For the initial stage, I said that we’d need the services of an IT whizz to develop an App: I looked at Ben. For my idea of a physical storage product, we’d need the services of a designer with computer aided design skills: I looked at Tony. We could buy-in 3D printing. To promote such products, we’d ideally like some help with website design to get search engine optimisation – high visibility to the target market: this time I looked at Susie. We’d need to get legal advice on patents and copyright and this would probably need to be outsourced. Perhaps Jason could provide accountancy help us to keep from over trading or similar and, given the costs of paying everyone involved, we’d need to price the products so as to reap an early payback to stay profitable. As an umbrella for all this, as a group we’d probably need HR expertise. I looked at Beverly.
I now had everyone’s interest without needing to describe my product idea yet – and this was what I’d hoped for. What I’d already said had clear ramifications, so I continued.
I confessed that the physical product, to my mind was probably not worth pursuing. There were already suitable off-the-shelf alternatives – so that element could be scrapped. This left the App – which I said I’d come to once some questions of principle had been thought through.
I’d only mentioned the storage problem to bring out the operational issues. I continued, saying that it would be great if we had a going-concern in place to launch new products, so that we’d all be earning salaries out of earned profits. As it was, there would be need, for any of our ideas, to finance a period for research and development out of our redundancy pool. I could see disillusion on most faces. I then raised the question of equitable distribution. Suppose only two of us were to propose ideas, how much should the people whose ideas were accepted be able to recharge to the group. If Ben were to spend time developing and testing an App, should he be able to recharge the same amount, or more, or less? Should his share be charged on a time and materials basis perhaps? What basis would be fair for rewarding an idea? At what point should it be recharged? How should losses be shared? Would contributors be able to claim immediately or out of earned profits? This type of approach would need to be thought through down the line for all those who contributed.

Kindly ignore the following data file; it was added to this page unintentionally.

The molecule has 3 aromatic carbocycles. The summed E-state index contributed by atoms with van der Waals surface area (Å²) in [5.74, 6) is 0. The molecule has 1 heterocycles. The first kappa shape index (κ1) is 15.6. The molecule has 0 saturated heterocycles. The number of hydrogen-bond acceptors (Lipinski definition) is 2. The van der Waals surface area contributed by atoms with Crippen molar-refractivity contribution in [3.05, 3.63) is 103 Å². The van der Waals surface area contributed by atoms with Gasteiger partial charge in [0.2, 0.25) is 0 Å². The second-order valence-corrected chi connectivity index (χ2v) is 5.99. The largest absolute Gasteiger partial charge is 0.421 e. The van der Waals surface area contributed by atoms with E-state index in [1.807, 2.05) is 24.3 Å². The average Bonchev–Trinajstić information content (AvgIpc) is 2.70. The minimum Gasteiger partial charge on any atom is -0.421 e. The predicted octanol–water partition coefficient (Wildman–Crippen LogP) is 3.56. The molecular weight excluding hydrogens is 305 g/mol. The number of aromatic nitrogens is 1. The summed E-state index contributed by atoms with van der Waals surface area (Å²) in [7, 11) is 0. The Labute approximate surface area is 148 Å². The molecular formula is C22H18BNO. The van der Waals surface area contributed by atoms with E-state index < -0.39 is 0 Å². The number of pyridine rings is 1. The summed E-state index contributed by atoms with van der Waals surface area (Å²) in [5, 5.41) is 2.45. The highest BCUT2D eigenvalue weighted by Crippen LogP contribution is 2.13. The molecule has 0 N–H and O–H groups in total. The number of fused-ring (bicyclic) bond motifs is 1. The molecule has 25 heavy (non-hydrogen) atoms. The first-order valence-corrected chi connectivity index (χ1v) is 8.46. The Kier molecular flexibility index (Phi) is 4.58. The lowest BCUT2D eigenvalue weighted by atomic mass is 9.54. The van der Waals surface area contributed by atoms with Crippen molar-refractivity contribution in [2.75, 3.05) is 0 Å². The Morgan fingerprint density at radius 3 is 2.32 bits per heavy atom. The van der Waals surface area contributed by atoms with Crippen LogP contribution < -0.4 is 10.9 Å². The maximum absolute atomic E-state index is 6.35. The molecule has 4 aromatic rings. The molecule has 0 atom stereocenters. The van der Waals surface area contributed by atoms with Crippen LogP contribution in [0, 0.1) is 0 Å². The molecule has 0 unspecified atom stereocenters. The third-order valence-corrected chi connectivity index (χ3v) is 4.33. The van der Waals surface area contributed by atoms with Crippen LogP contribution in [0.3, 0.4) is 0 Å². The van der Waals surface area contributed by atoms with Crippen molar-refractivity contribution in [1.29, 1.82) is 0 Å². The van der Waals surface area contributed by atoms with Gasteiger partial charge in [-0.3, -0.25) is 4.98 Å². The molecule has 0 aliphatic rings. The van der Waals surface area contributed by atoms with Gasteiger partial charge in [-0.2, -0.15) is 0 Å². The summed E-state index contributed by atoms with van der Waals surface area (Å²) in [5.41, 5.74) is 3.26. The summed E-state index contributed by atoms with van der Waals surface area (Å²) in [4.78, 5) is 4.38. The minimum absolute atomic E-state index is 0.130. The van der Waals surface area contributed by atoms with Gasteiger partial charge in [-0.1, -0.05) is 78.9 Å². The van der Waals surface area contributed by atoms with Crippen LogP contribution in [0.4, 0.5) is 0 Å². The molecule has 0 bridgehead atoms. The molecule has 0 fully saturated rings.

My presentation – I still hadn’t said what my idea was – raised an immediate storm of questions and discussion.
Beverly was one of the first to come forward. She wanted to know whether I was saying that becoming a cooperative was simply impracticable. I answered her by saying that, without discussing between ourselves what type of coop we wanted to be, we’d be wasting a lot of time. Certainly, the type of idea that I’d been going to propose didn’t lend itself to any of the coop models I’d been reading about. Additionally, all types of model should start with a properly thought-out business plan.
Ben joined in by asking what these types of model were. I handed out some photocopies of internet articles that I’d looked at. I suggested that we should all read the contents before our next meeting. I stressed that I wasn’t trying to rubbish the idea, but the different models had different types of ownership and control and different ideas about how profits were distributed. In principle, coops appeared to differ from limited companies and partnerships in terms of their aims. As an example, I mentioned those types where the customers were all members, and the aim was to benefit the community as much as the members. One example could be a local farm shop or bakery. I asked whether anyone had come up with a similar idea for a community benefit project. No one had, so we agreed to read my handouts and think about what our next step would be. We thanked Beverly for hosting the meeting and agreed that we’d continue the discussion after the next seminar.
Today I begin with a series of Christmassy shots in black and white. My Featured Photo today is an image of a busy street at night in Singapore complete with seasonal illuminations. This was taken in late November, 2017.
The EXIF Data for the featured photo are as follows: Pentax K50, 16MP cropped sensor camera with a 18-55 mm f/3.5-5.6 lens at 18 mm and f/8. The shutter speed was 1/100 secs and the ISO was 3200. The camera was handheld and the post-processing was in Lightroom.